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Ash - Twilight of the Innocents

Ash, Twilight of the Innocents

Review by Jack Foley

IndieLondon Rating: 4.5 out of 5

AND so we come to the end of an era for Ash… their final album (they’re only going to release singles from now on). But don’t fret. It’s not the end of the band but the beginning of a new era – and to all intents and purposes, a glorious one.

Twilight Of The Innocents is the band’s fifth album and a blistering return from the band, who have had to cope with the loss of Charlotte Hatherley and a great deal of scepticism.

It’s a record that confidently recaptures the early brashness of songs like Girl From Mars and Burn Baby Burn with the layered maturity of Shining Light and There’s A Star.

Hence, for every belting track like You Can’t Have It All, which marked their emphatic return (minus Hatherley), there’s an epic slow-builder like the beautiful Polaris just to mix things up. But Twilight doesn’t just mark a retread of old, familiar territory; it’s a record that keeps the band moving forward in take notice fashion.

As Tim Wheeler himself brashly states: “A lot of bands who make it to their fifth record seem to kick back and do their dusty country record. But we’re not ready to slow down yet. We’ve still got the hunger and the energy. We’re freaks of nature, really.

“We knew we had to do something special with this record and I honestly think we have.”

Upin hearing it several times, I’m inclined to agree. On tracks like the barnstorming Princess Six or album opener I Started A Fire, they certainly blow away the cobwebs and rock out with the best of them. The energy is intense but utterly infectious and it’s clear they’ve lost none of their ability to keep the mosh pit charged and sweaty.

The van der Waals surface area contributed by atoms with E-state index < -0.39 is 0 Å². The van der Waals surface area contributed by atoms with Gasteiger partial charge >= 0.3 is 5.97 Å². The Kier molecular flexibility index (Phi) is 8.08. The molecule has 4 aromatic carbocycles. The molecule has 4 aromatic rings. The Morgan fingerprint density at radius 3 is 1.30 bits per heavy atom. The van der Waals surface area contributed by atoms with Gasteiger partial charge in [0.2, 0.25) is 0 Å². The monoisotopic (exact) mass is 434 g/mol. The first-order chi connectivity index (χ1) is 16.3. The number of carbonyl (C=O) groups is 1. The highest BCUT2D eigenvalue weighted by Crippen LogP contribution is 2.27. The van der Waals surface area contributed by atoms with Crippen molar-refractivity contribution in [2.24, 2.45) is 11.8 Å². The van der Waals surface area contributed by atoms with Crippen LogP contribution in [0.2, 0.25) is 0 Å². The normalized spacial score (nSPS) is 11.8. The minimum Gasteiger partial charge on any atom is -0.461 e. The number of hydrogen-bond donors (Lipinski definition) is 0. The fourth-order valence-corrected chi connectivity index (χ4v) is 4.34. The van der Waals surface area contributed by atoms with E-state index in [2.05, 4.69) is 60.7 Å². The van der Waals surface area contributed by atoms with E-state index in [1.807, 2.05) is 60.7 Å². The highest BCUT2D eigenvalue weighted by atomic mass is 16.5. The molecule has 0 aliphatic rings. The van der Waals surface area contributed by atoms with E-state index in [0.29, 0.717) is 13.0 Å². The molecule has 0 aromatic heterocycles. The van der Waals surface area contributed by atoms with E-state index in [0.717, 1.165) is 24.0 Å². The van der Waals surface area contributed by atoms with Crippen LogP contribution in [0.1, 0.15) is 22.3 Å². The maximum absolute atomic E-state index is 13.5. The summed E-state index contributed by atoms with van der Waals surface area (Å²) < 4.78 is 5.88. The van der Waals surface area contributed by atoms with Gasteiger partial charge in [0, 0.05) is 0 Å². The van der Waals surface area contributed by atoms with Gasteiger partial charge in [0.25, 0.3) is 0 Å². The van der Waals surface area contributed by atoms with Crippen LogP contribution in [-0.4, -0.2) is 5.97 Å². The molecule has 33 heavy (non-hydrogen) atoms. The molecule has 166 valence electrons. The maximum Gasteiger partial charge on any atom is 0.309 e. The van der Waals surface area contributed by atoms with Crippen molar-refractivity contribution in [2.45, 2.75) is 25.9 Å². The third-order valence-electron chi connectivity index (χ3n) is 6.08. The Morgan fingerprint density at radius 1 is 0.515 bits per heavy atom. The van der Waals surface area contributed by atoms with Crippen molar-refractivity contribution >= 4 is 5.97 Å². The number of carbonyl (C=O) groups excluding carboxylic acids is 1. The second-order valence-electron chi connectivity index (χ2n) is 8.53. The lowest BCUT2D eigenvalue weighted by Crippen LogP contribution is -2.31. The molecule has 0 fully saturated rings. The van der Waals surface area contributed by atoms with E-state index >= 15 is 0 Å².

But equally, there’s a greater sense of purpose on some of the slower efforts. Songs like Dark And Stormy, with its shimmering guitar solos and catchy melody, or End Of The World, which slow builds from an acoustic intro and despairing outlook to some skyscraping choruses (complete with well-judged strings attached).

Elsewhere, the early sharp riffs of Ritual hint at the stadium-filling sounds of much bigger bands, before careering into another euphoric chorus, while Shadows combines hand-clap beats with more shimmering guitar work that really underlines the sense that Hatherley hasn’t been missed.

Final track, Twilight Of The Innocents throws just about everything at listeners – slow building into a beautiful, strings-laden epic of majestic porportions. It’s the crowning achievement on a really great album that shows Wheeler was right to be so confident about the band’s current form. They’re scorching hot right now and it’s time to bask in their glory.

Download picks: Polaris, Twilight of the Innocents, End of The World, Palace of Excess, Princess Six, Shadows

Track listing:

  1. I Started A Fire
  2. You Can’t Have It All
  3. Blacklisted
  4. Polaris
  5. Palace Of Excess
  6. End Of The World
  7. Ritual
  8. Shadows
  9. Princess Six
  10. Dark And Stormy
  11. Shattered Glass
  12. Twilight Of The Innocents

  1. Another great album by Ash. Great solos, great songs. Unreal in the moshpit I'd say. Must go see em with this album

    dave    Jul 13    #